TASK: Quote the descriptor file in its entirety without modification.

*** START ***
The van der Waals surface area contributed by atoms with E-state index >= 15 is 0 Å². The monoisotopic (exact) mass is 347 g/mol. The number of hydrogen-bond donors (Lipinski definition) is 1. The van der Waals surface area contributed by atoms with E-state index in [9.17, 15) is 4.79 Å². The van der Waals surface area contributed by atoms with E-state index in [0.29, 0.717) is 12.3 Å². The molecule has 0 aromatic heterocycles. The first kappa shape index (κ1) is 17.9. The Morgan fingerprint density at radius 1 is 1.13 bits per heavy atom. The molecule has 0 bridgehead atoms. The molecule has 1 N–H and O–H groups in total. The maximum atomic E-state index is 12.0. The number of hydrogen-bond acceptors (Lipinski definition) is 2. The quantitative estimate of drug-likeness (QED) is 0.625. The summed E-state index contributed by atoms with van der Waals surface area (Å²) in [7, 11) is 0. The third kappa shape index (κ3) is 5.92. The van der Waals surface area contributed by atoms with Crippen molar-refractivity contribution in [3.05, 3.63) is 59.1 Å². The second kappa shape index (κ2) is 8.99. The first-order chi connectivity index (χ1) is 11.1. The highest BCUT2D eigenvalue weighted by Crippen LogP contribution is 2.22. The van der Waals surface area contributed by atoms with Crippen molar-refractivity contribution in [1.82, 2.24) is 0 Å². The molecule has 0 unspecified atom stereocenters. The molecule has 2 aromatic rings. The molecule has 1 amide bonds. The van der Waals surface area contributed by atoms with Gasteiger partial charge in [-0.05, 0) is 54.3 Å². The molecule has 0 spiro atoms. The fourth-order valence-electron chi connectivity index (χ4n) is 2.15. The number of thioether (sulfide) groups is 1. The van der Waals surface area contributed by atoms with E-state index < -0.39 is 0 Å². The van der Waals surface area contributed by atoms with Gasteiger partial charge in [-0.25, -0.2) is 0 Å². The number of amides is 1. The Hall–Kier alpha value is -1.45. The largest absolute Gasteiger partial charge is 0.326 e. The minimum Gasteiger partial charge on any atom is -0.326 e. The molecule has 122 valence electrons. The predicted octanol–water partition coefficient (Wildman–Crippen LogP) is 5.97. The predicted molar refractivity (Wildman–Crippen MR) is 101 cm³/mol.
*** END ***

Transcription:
The van der Waals surface area contributed by atoms with E-state index >= 15 is 0 Å². The monoisotopic (exact) mass is 347 g/mol. The number of hydrogen-bond donors (Lipinski definition) is 1. The van der Waals surface area contributed by atoms with E-state index in [9.17, 15) is 4.79 Å². The van der Waals surface area contributed by atoms with E-state index in [0.29, 0.717) is 12.3 Å². The molecule has 0 aromatic heterocycles. The first kappa shape index (κ1) is 17.9. The Morgan fingerprint density at radius 1 is 1.13 bits per heavy atom. The molecule has 0 bridgehead atoms. The molecule has 1 N–H and O–H groups in total. The maximum atomic E-state index is 12.0. The number of hydrogen-bond acceptors (Lipinski definition) is 2. The quantitative estimate of drug-likeness (QED) is 0.625. The summed E-state index contributed by atoms with van der Waals surface area (Å²) in [7, 11) is 0. The third kappa shape index (κ3) is 5.92. The van der Waals surface area contributed by atoms with Crippen molar-refractivity contribution in [3.05, 3.63) is 59.1 Å². The second kappa shape index (κ2) is 8.99. The first-order chi connectivity index (χ1) is 11.1. The highest BCUT2D eigenvalue weighted by Crippen LogP contribution is 2.22. The van der Waals surface area contributed by atoms with Crippen molar-refractivity contribution in [1.82, 2.24) is 0 Å². The molecule has 0 unspecified atom stereocenters. The molecule has 2 aromatic rings. The molecule has 1 amide bonds. The van der Waals surface area contributed by atoms with Gasteiger partial charge in [-0.05, 0) is 54.3 Å². The molecule has 0 spiro atoms. The fourth-order valence-electron chi connectivity index (χ4n) is 2.15. The number of thioether (sulfide) groups is 1. The van der Waals surface area contributed by atoms with E-state index < -0.39 is 0 Å². The van der Waals surface area contributed by atoms with Gasteiger partial charge in [-0.25, -0.2) is 0 Å². The number of amides is 1. The Hall–Kier alpha value is -1.45. The largest absolute Gasteiger partial charge is 0.326 e. The minimum Gasteiger partial charge on any atom is -0.326 e. The molecule has 122 valence electrons. The predicted octanol–water partition coefficient (Wildman–Crippen LogP) is 5.97. The predicted molar refractivity (Wildman–Crippen MR) is 101 cm³/mol.